Paul White NZ (4/26/2010)
+1. I didn't even bother to Google - I waited for the correct answer to be mailed to me today ;-)
I was surprised by the number of people who had to google, I though people would generaly know a bit about the history of computing to be able to deduce the date. It's pretty clear that this is about a programmable computer rather than a spaghetti-board or any sort of difference engine, so it must be 1940s at the earliest. Noone would have presented a paper to the Royal Society on programming in 1942 - the UK and the US were both at war with Germany and Japan and computing was a sensitive (top-secret ultra-secure) technique, so all the suggested dates earlier than 1950 can be eliminated. The reference to "arithmetic checks included in every calculation" dates it as belonging to the era when all programs were about mathematical calculations (ballistics, code-breaking, and so on) so it antedates the first computer for business/office (as opposed to scientific/engineering) apps (marketing release in 1954, but in operational at JNLyons Ltd from end of 1951) so certainly not later than 1955. That eliminates all the offered dates except 1950.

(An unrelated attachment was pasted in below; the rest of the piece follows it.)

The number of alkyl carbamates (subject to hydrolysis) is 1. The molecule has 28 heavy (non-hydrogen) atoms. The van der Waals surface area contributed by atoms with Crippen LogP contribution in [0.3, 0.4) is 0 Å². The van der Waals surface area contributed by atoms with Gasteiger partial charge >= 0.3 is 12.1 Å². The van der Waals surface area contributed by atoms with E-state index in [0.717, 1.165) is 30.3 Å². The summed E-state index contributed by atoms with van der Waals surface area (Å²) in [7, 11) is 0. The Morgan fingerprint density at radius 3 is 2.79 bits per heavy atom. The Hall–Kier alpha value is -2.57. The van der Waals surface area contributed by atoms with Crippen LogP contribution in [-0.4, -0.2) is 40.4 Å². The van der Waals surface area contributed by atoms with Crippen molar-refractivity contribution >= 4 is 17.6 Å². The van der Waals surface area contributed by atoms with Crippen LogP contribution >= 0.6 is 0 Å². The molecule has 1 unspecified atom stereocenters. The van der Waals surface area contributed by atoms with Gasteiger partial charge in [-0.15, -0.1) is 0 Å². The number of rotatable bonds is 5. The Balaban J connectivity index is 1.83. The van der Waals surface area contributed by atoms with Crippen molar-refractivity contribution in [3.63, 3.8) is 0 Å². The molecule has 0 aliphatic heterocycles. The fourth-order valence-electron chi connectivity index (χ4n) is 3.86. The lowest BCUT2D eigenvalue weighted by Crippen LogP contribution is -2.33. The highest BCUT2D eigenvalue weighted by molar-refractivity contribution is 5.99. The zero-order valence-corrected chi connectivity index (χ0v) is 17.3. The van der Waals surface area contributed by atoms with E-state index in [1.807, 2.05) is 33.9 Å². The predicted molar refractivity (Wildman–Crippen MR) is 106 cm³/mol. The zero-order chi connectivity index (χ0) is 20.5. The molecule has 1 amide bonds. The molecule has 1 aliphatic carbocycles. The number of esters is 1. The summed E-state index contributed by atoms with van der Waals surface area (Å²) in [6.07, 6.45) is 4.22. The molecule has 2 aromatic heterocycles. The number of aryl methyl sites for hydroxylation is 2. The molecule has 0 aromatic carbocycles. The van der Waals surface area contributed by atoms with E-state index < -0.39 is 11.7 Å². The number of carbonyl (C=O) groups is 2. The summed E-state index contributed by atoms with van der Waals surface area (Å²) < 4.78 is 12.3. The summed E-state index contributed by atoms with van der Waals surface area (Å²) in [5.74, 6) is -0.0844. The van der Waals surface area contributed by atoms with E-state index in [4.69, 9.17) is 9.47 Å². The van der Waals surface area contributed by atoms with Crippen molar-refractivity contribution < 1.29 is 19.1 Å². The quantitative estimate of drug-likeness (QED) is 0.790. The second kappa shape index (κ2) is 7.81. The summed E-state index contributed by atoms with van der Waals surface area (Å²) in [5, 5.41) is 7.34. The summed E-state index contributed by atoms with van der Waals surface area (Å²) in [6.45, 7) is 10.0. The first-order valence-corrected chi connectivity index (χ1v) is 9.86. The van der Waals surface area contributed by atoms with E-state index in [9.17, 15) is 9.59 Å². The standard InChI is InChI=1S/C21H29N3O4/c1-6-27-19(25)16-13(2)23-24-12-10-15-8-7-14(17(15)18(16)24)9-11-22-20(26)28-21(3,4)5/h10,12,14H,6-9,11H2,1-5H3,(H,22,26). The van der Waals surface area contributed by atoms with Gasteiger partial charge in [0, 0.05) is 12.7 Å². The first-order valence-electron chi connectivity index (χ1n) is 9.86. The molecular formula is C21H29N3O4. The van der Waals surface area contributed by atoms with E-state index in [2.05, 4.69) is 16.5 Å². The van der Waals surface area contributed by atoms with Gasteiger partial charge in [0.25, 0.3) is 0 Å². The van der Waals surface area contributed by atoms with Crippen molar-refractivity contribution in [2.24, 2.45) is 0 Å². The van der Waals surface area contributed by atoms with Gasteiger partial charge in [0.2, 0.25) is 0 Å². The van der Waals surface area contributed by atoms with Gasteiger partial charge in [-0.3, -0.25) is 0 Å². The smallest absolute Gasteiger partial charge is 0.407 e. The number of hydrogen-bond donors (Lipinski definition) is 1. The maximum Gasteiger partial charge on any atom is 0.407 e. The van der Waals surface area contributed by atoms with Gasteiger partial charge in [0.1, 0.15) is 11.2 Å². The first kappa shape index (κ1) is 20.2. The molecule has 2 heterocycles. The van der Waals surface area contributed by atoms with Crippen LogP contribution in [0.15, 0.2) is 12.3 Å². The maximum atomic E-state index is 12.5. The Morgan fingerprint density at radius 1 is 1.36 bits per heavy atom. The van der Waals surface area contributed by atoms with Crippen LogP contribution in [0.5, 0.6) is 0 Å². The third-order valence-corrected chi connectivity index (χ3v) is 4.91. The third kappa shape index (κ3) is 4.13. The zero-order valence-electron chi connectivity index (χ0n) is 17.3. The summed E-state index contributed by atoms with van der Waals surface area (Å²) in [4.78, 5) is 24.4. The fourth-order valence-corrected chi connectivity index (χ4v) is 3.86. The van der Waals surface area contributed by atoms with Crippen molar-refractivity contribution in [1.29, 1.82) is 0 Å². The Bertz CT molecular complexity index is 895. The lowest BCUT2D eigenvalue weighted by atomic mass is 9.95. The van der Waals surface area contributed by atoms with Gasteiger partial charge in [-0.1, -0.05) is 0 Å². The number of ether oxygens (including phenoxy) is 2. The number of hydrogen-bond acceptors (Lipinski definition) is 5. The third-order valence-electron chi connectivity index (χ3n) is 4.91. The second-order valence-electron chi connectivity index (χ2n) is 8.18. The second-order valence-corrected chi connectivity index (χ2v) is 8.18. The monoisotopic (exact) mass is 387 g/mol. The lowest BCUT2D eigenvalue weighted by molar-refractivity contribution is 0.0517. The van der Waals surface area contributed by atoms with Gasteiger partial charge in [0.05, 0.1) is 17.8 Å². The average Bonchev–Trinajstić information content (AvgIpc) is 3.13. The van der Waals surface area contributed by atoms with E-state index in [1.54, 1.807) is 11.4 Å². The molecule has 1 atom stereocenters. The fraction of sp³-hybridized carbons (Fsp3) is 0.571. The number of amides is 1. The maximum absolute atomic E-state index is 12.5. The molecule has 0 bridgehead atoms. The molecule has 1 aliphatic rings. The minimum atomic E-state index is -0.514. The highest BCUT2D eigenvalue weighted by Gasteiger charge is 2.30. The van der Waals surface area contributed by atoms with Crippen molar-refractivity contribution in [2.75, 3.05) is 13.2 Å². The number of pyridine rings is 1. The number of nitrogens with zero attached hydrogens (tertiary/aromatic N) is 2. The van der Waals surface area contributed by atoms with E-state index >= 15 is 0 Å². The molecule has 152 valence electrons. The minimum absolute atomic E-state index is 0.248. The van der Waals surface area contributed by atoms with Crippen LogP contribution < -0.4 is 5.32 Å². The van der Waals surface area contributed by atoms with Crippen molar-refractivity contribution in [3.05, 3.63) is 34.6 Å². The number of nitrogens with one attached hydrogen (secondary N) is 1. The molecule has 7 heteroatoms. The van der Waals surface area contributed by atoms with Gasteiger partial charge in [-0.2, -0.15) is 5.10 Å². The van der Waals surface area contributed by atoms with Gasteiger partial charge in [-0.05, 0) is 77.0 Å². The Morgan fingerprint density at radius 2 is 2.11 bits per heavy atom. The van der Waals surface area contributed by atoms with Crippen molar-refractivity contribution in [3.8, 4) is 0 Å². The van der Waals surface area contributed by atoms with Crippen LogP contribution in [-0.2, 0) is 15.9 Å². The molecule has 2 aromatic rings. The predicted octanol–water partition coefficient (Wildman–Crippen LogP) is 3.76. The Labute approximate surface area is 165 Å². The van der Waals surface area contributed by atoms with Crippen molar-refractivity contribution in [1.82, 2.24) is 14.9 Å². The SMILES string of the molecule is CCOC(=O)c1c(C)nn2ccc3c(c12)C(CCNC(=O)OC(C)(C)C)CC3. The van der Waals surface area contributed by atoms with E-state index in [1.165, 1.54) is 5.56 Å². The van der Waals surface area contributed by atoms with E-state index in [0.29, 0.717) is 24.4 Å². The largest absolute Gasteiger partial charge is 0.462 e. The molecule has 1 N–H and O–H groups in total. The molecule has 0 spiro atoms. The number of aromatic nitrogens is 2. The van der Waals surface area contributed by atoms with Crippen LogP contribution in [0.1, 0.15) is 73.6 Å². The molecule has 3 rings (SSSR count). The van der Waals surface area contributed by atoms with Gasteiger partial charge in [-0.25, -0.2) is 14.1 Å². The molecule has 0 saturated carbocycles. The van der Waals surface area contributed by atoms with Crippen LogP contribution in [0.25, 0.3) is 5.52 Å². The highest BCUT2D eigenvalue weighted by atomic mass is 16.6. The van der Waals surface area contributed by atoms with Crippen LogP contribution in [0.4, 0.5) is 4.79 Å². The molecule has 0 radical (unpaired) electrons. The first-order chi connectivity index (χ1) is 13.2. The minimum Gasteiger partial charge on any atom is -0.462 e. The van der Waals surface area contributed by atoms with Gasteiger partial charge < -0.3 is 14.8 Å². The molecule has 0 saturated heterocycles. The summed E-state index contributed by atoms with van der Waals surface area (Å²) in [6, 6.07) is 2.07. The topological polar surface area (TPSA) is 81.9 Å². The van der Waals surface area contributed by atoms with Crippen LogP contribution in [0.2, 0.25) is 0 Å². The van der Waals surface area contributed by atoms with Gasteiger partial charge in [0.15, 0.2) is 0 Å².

Whatever possessed Steve to throw six points at this?
I haven't a clue. I was astounded when I saw six.